Matthieu Moy <> writes:

> Most git commands that can be used with our without a filepattern are
> tree-wide by default, the filepattern being used to restrict their scope.
> A few exceptions are: 'git grep', 'git clean', 'git add -u' and 'git add -A'.
> The inconsistancy of 'git add -u' and 'git add -A' are particularly
> problematic since other 'git add' subcommands (namely 'git add -p' and
> 'git add -e') are tree-wide by default.
> Flipping the default now is unacceptable, so this patch starts training
> users to type explicitely 'git add -u|-A :/' or 'git add -u|-A .', to prepare
> for the next steps:
> * forbid 'git add -u|-A' without filepattern (like 'git add' without
>   option)
> * much later, maybe, re-allow 'git add -u|-A' without filepattern, with a
>   tree-wide scope.
> A nice side effect of this patch is that it makes the :/ special
> filepattern easier to discover for users.

Nicely explained.

> The first step should look like this patch. The message remains vague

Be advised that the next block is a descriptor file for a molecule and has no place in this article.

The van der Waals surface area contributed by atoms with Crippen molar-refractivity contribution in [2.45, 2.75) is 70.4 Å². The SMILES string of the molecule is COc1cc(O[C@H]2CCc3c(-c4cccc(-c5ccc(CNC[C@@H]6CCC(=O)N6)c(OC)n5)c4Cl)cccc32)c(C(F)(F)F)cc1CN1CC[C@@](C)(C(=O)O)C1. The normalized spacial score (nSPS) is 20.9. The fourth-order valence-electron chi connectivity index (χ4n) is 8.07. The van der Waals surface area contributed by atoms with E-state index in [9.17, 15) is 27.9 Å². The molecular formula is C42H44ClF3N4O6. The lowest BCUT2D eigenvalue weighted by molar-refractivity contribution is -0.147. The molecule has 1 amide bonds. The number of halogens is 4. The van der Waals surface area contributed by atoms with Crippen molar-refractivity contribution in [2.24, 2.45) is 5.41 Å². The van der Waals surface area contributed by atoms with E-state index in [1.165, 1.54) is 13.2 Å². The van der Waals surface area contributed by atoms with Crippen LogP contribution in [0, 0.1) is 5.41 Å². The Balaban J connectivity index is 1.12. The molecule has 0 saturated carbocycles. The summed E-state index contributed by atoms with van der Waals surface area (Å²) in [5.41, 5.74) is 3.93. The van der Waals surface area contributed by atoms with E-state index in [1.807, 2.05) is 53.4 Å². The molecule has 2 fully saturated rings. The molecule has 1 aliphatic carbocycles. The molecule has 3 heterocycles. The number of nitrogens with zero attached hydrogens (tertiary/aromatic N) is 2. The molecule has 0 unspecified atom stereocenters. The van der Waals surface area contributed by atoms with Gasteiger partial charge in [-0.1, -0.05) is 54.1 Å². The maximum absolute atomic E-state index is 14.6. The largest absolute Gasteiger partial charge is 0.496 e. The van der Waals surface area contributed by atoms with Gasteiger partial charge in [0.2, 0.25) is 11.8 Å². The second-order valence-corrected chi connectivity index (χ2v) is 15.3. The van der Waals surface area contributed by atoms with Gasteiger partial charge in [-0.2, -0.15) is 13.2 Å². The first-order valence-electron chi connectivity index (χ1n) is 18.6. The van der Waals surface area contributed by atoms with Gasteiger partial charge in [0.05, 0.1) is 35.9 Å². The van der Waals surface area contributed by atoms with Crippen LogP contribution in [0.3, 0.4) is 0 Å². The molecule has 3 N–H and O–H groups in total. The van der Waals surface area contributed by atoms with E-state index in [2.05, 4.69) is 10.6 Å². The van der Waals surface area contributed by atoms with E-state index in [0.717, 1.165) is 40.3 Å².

> about the next steps ("change in a future Git version", no mention of
> the exact change nor of the exact version in which it will happen),
> but I'm fine with refining it (perhaps this could be a 2.0 change,
> like the change to push.default?).

I think rolling big changes line these to a single version bump
would make sense, if we were to do it.

I have to wonder if "git add -p" and "git add -e" are the ones that
are broken, and the migration suggested here is going in the wrong
direction, though.  After all "add -p" and "add -e" are interactive
by their nature, so it is a _lot_ easier to change their default
behaviour in the name of "usability fix", "consistency fix", or
whatever.  Wouldn't we achieve the same consistency across modes of
"add" if we made them relative to the current directory?
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